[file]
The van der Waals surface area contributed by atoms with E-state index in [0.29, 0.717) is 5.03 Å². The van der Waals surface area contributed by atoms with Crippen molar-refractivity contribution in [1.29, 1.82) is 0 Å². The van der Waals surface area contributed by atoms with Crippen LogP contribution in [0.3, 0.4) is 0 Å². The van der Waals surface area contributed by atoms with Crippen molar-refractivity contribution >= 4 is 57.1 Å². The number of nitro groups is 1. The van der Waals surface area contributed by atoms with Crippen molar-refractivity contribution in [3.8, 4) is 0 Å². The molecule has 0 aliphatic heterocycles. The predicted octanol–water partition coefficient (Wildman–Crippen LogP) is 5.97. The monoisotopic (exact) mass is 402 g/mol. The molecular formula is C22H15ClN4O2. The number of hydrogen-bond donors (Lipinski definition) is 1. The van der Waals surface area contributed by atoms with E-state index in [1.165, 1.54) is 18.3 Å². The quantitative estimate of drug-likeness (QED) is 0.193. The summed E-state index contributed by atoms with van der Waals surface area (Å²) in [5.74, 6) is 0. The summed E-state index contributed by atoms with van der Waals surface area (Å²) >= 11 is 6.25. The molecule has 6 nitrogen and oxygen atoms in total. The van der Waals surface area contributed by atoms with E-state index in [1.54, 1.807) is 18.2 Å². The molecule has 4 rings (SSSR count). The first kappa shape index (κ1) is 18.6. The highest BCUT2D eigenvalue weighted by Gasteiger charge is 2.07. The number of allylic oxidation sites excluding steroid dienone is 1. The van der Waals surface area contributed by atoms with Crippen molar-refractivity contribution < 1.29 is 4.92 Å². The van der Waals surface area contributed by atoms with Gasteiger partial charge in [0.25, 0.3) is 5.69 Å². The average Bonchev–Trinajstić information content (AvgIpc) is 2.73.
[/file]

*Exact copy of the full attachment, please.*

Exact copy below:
The van der Waals surface area contributed by atoms with E-state index in [0.29, 0.717) is 5.03 Å². The van der Waals surface area contributed by atoms with Crippen molar-refractivity contribution in [1.29, 1.82) is 0 Å². The van der Waals surface area contributed by atoms with Crippen LogP contribution in [0.3, 0.4) is 0 Å². The van der Waals surface area contributed by atoms with Crippen molar-refractivity contribution >= 4 is 57.1 Å². The number of nitro groups is 1. The van der Waals surface area contributed by atoms with Crippen molar-refractivity contribution in [3.8, 4) is 0 Å². The molecule has 0 aliphatic heterocycles. The predicted octanol–water partition coefficient (Wildman–Crippen LogP) is 5.97. The monoisotopic (exact) mass is 402 g/mol. The molecular formula is C22H15ClN4O2. The number of hydrogen-bond donors (Lipinski definition) is 1. The van der Waals surface area contributed by atoms with E-state index in [1.165, 1.54) is 18.3 Å². The quantitative estimate of drug-likeness (QED) is 0.193. The summed E-state index contributed by atoms with van der Waals surface area (Å²) in [5.74, 6) is 0. The summed E-state index contributed by atoms with van der Waals surface area (Å²) >= 11 is 6.25. The molecule has 6 nitrogen and oxygen atoms in total. The van der Waals surface area contributed by atoms with E-state index in [1.54, 1.807) is 18.2 Å². The molecule has 4 rings (SSSR count). The first kappa shape index (κ1) is 18.6. The highest BCUT2D eigenvalue weighted by Gasteiger charge is 2.07. The number of allylic oxidation sites excluding steroid dienone is 1. The van der Waals surface area contributed by atoms with Crippen molar-refractivity contribution < 1.29 is 4.92 Å². The van der Waals surface area contributed by atoms with Gasteiger partial charge in [0.25, 0.3) is 5.69 Å². The average Bonchev–Trinajstić information content (AvgIpc) is 2.73.